Chaosium has an open call for a two-volume anthology: "Over the river and through the woods does not always lead to grandma’s house or happy endings – especially if grandma’s house is infested with zombies… or if grandma is really a Lovecraftian being in disguise. Once Upon an Apocalypse is a two volume post apocalyptic anthology laden with the undead and otherwordly mythos crossing into the realm of fairy tales, nursery rhymes and other timeless stories. For both volumes we want stories with strong narrative lines, stronger characters and a clear blending of the theme and the fairy tales. For Volume One imagine Cinderella arriving at the ball and discovering it filled with zombies. Or how different the story would be if it were Snow White and the Seven Zombies. Give us new horrors with Alice in Zombieland, and a Prince who climbs Rapunzel’s hair to get away from and find a way to defeat – you guessed it – zombies. In Volume Two we want a strong dose of Lovecraft thrown in. What happens to the townspeople in The Boy who Cried Cthulhu? Pinocchio is going to have a much harder time getting out of the Old One than the whale; a wolf would have been preferable to Little Red Riding Hood and the Byahkee and the Little Mermaid has so much more to worry about then her legs and a missing voice when she faces a Deep One. Once you choose a story to change it’s your call how far you will take it. Make the apocalypse clear and give some meaning as to why the dead are meandering through the streets and munching on the breathing or why the Elder God has paid the town a visit. Plague, prestilence, bio warfare, meteor shower, tail of a comet… be creative. Because we don’t want duplicates of themes, you will be able to follow the progress of the anthologies on our blog (http://onceuponanapocalypse.com) or facebook page (www.facebook.com/OnceUponAnApocalypse) where we’ll keep a current list of themes/tales accepted. For example, if we get a Sleeping Beauty story and it’s awesome, that will be it for the book." Length" "Stories should be 2K – 4K in length (please query for stories under or over our limit. We will consider them if they are of exceptional merit). Payment: "$.03 per word, no royalties and 3 free books and additional copies at 50% off cover." No reprints, electronic submissions only, see guidelines for more details. Reading period is open "now through July 31, 2012 – or until filled."
Shimmer e-zine is open to submissions of "Unusual and beautifully-written speculative fiction stories with full plots and strong characters. The best way to understand what we are looking for is to read an issue of the magazine. We’re most drawn to contemporary fantasy, and seek out stories with a strong emotional core. We like unusual stories with a fluid and distinctive voice, with specific and original images. Send us your odd unclassifiable stories–though we prefer traditional storytelling mechanics to experimental approaches. We’re less likely to be interested in sword and sorcery, hard SF, space opera, paranormal romance, slasher horror, and other familiar genre types, but we’ll read anything." [PBW notes: Nicely put, and they also accept subs from authors outside the U.S.] Length: Up to 5K. Editor notes: "If your story is longer than 5000 words (and yes, 5100 words is longer than 5000 words) but you believe we would love it, please send us a query briefly describing the story along with the first page of the story." Payment and Rights: "We pay 3 cent per word, minimum $10. You’ll also receive two copies of the issue in which your story appears. Additional contributor copies available at the subscription rate. We purchase First Serial rights and electronic rights. 120 days after publication, most rights revert to the author, but we retain the right to continue selling back issues of the magazine, the right to archive your story, and non-exclusive anthology rights." No reprints, electronic submissions only, see guidelines for more details.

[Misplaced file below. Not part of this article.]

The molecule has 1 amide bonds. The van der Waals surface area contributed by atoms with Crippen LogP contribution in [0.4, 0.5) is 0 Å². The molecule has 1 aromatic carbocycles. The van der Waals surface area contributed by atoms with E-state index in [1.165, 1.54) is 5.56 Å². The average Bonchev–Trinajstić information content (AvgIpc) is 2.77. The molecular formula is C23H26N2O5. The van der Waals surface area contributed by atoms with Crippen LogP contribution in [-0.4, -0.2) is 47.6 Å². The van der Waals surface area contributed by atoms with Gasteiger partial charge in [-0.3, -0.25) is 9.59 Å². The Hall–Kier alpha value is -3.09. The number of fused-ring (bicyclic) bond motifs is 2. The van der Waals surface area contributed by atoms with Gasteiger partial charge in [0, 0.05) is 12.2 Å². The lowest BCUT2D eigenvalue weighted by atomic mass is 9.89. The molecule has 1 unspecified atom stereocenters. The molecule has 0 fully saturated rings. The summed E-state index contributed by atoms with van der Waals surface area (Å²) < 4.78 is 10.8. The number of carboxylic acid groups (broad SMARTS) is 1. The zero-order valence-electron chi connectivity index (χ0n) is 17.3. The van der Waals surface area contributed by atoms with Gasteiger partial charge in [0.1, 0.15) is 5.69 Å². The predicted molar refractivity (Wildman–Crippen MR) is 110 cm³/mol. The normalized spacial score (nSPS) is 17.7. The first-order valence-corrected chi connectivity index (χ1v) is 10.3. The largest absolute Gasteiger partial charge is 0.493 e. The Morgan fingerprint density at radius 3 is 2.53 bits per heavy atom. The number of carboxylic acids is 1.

Underwords has an open call for a FutureDaze, a YA Science Fiction Anthology, and would like to see: "...fiction and poetry that sparks the imagination, twists the heart, and makes us yearn for the possibilities of a world yet to come. At a time when every other YA book features vampires, werewolves or other fantastical creatures, Futuredaze will be an anthology for the next generation of science fiction readers. We’re looking for hard science fiction, soft science fiction, and everything in between. Think Jules Verne, Isaac Asimov, George Orwell or Ray Bradbury with a YA focus. While we adore fantasy, Futuredaze is not the right anthology for fiction or poetry based in worlds where magic or the supernatural are the driving forces. Futuredaze‘s primary mission is to inspire a love of science fiction in today’s teens and young adults—providing them with a launching pad of quality fiction that will inspire them to further explore the many branches of the genre. Give us your stories of far-flung futures, interplanetary travel, and technology just beyond our reach. Give us near futures with eerie similarities to the present. Give us robots, extra terrestrials, brave new worlds and Andromeda strains. Most of all, give us good writing. Whether you’re a pro or still looking for your first sale we want to see the widest array of fiction and poetry possible. If you’re unsure whether your piece is right for Futuredaze, please submit it and let us determine if it’s a good fit. Our only requirement is that your story or poem operates within a science fictional universe and is written for young adults. Please no explicit sex, foul language, or gratuitous violence." Length: Fiction ~ 6,000 words max; Poetry ~ "up to 5 poems at one time." Payment:" Paying $200 per story and $25 per poem for first North American anthology rights, payable upon publication. One-year after publication, all rights return to the creators." No reprints, electronic submissions only, see guidelines page for more details. Submission period opens May 1st, 2012 and lasts "until filled."